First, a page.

Heaters are well known in the art. (See, e.g., U.S. Pat. Nos. 1,429,130, 2,255,759, 2,375,920, 2,471,784, 2,824,429, 3,175,550, 3,251,356, 3,267,255, 3,575,582, 3,725,640, 3,862,820, 3,981,674, 4,004,128, 4,197,447, 4,703,152, 4,743,739, 4,755,653, 4,900,898, 4,963,716, 5,083,011, 5,192,853, 5,245,691, 5,278,936, 5,381,50, 5,434,386, 5,437,001, 5,565,855, 5,663,633, 5,761,377, 5,814,792, 6,192,878, 6,321,034, 6,466,737, 6,480,672, 6,624,397, 6,704,497, 6,901,213, 6,980,079, all of which are incorporated herein by reference as if fully set forth herein.) Any effective heater may be used in accordance with the present invention. An effective heater is a heater that can provide any form of heat while being safe and not so hot as to cause injury to those sitting at the table-heater combination when it is being used as intended. Advantageously, the heater may be less powerful, and thus consume less energy, than commercially available heaters intended for similar areas. The heater in accordance with the present invention may have any effective power output. For example, the heater may be rated within the range of from about 100 watts to about 1500 watts. In one embodiment, the heater is rated at about 300 W. In another embodiment, the heater is rated at about 500 W. In another embodiment, the heater is rated at about 800 W. In another embodiment, the heater is rated at about 1000 W. Effective heaters include, for example, electric heaters, baseboard, ceramic, parabolic and oil filled heaters, electric oil filled radiators, gas (including natural gas and/or propane) powered heaters and infra-red radiating heaters, kerosene heaters, and the like. A heater to be used in accordance with another embodiment of the present invention may further include one or more fans to generate a flow of air.

A heater to be used in accordance with an embodiment of the present may provide heat in any effective direction, including 360 degrees or directionally. If a 360 degrees heater is used, in accordance with another embodiment of the present invention controls may be present to control the amount of heat radiated, given off, or the like, in different directions.

If one or more directional heaters are employed, in accordance with another embodiment of the present invention each may face a predetermined direction or they may be pivotally mounted such that the directionality can be changed, and each heater may additionally be individually controlled to regulate the amount of heat radiated or produced in a particular direction. In another embodiment, the heater includes “cool to the touch” housing.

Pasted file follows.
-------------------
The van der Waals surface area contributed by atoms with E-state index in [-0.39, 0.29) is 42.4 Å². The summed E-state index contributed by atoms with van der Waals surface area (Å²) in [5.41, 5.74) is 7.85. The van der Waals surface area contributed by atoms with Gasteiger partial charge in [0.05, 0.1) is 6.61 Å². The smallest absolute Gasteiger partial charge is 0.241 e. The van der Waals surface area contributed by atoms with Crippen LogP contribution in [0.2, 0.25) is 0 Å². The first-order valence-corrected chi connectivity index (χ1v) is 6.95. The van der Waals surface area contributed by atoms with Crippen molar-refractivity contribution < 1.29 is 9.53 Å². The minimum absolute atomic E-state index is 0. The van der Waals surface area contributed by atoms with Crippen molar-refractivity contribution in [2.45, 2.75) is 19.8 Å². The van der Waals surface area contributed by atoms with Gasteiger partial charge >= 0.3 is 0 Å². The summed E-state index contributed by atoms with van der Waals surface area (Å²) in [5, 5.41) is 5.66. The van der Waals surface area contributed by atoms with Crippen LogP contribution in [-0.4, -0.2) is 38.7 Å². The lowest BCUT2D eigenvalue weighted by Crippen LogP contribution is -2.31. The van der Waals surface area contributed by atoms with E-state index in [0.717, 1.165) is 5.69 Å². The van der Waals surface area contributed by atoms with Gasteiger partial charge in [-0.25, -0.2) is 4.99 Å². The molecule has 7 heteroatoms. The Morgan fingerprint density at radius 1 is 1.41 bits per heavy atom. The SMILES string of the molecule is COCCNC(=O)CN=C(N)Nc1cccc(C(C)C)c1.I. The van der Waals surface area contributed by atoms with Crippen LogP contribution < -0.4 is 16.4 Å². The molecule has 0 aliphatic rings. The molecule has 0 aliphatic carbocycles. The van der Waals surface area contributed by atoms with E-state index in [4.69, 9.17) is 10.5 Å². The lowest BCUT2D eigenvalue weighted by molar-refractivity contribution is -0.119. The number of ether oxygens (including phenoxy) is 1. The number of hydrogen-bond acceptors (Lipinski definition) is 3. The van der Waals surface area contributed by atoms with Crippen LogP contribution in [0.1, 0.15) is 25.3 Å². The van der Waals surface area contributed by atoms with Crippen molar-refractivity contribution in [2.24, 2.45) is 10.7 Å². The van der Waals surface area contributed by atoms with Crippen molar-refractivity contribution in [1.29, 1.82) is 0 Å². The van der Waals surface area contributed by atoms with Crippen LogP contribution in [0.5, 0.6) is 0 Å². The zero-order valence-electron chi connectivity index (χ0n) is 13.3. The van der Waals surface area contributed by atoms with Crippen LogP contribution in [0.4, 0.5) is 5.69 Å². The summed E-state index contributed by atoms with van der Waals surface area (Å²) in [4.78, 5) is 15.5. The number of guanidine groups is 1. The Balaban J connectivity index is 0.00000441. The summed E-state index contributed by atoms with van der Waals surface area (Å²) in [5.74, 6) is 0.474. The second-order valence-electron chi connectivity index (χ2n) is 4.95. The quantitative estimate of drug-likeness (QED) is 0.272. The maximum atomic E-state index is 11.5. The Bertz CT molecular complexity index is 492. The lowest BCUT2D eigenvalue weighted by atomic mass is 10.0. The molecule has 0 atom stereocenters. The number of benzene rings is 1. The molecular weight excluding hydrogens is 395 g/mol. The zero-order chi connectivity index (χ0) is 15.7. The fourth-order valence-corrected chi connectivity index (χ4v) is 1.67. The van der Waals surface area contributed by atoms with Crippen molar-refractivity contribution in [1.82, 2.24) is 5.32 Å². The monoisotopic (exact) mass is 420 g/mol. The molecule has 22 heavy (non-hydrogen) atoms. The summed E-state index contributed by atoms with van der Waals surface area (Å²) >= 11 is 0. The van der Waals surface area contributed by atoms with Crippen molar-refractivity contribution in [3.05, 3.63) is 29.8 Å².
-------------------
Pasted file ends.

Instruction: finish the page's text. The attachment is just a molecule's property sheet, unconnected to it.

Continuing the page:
A table-heater combination in accordance with the present invention provides several advantages. In one embodiment, in the table heater combination of the present invention the table top prevents hot air and/or heat from directly rising and/or escaping from the area in which it is most effective. In another embodiment, a cushion of hot air and/or heat is formed under the table by a table-heater combination in accordance with an embodiment of the present invention. In another embodiment, positioning the heater in accordance with the present invention provides a flow of hot air and/or heat on the under side of the table from the middle of the table to the edge of the table and then up, over the table, forcing the flow of hot air and/or heat to traverse the length of a body sitting at the table-heater combination. In accordance with another embodiment, the table-heater combination in accordance with the present invention provides a warm table top, thus providing warmth and/or radiating heat on the upper side of the table. In accordance with another embodiment, a table-heater combination in accordance with the present invention, in particular when the table top has holes in it, provides a flow of hot air and/or heat thru the table top, onto the upper side of the table. In this latter embodiment, the amount of hot air and/or heat that flows thru the table may be modified or optimized by changing or adjusting the ratio of solid surface to holes on the table top. In accordance with another embodiment of the present invention, a table-heater combination in accordance with the present invention provides heat to the lower extremities of the body. In accordance with another embodiment of the present invention, a table-heater combination in accordance with the present invention reduces power/fuel consumption. In accordance with another embodiment of the present invention, a table-heater combination in accordance with the present invention is aesthetically pleasing and avoids visual clutter.

A table heater combination in accordance with the present invention may include all those elements well known in the art to be necessary for its proper and safe use.

In use, a table heater combination of the present invention may be placed in a suitable location. The heater is connected to a power/fuel source and operated as any conventional heater.

The embodiments of the present invention are intended to be merely exemplary and those skilled in the art shall be able to make numerous variations and modifications to them without departing from the spirit of the present invention. All such variations and modifications are intended to be within the scope of the present invention as defined in the appended claims.